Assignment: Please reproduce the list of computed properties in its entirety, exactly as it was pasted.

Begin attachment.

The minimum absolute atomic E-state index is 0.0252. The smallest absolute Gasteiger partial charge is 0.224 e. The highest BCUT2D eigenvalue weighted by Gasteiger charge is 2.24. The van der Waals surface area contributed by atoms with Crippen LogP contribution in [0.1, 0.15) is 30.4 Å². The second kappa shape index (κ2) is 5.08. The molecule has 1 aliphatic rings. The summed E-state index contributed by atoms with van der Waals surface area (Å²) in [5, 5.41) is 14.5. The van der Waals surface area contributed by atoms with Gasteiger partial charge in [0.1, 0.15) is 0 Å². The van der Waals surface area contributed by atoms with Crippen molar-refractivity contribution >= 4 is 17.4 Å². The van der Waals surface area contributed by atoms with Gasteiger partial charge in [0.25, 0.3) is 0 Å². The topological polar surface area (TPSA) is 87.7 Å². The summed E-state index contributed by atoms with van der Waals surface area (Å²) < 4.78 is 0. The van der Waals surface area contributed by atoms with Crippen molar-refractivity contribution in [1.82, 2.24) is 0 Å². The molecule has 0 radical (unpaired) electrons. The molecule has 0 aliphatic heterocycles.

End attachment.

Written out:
The minimum absolute atomic E-state index is 0.0252. The smallest absolute Gasteiger partial charge is 0.224 e. The highest BCUT2D eigenvalue weighted by Gasteiger charge is 2.24. The van der Waals surface area contributed by atoms with Crippen LogP contribution in [0.1, 0.15) is 30.4 Å². The second kappa shape index (κ2) is 5.08. The molecule has 1 aliphatic rings. The summed E-state index contributed by atoms with van der Waals surface area (Å²) in [5, 5.41) is 14.5. The van der Waals surface area contributed by atoms with Gasteiger partial charge in [0.1, 0.15) is 0 Å². The van der Waals surface area contributed by atoms with Crippen molar-refractivity contribution >= 4 is 17.4 Å². The van der Waals surface area contributed by atoms with Gasteiger partial charge in [0.25, 0.3) is 0 Å². The topological polar surface area (TPSA) is 87.7 Å². The summed E-state index contributed by atoms with van der Waals surface area (Å²) < 4.78 is 0. The van der Waals surface area contributed by atoms with Crippen molar-refractivity contribution in [1.82, 2.24) is 0 Å². The molecule has 0 radical (unpaired) electrons. The molecule has 0 aliphatic heterocycles.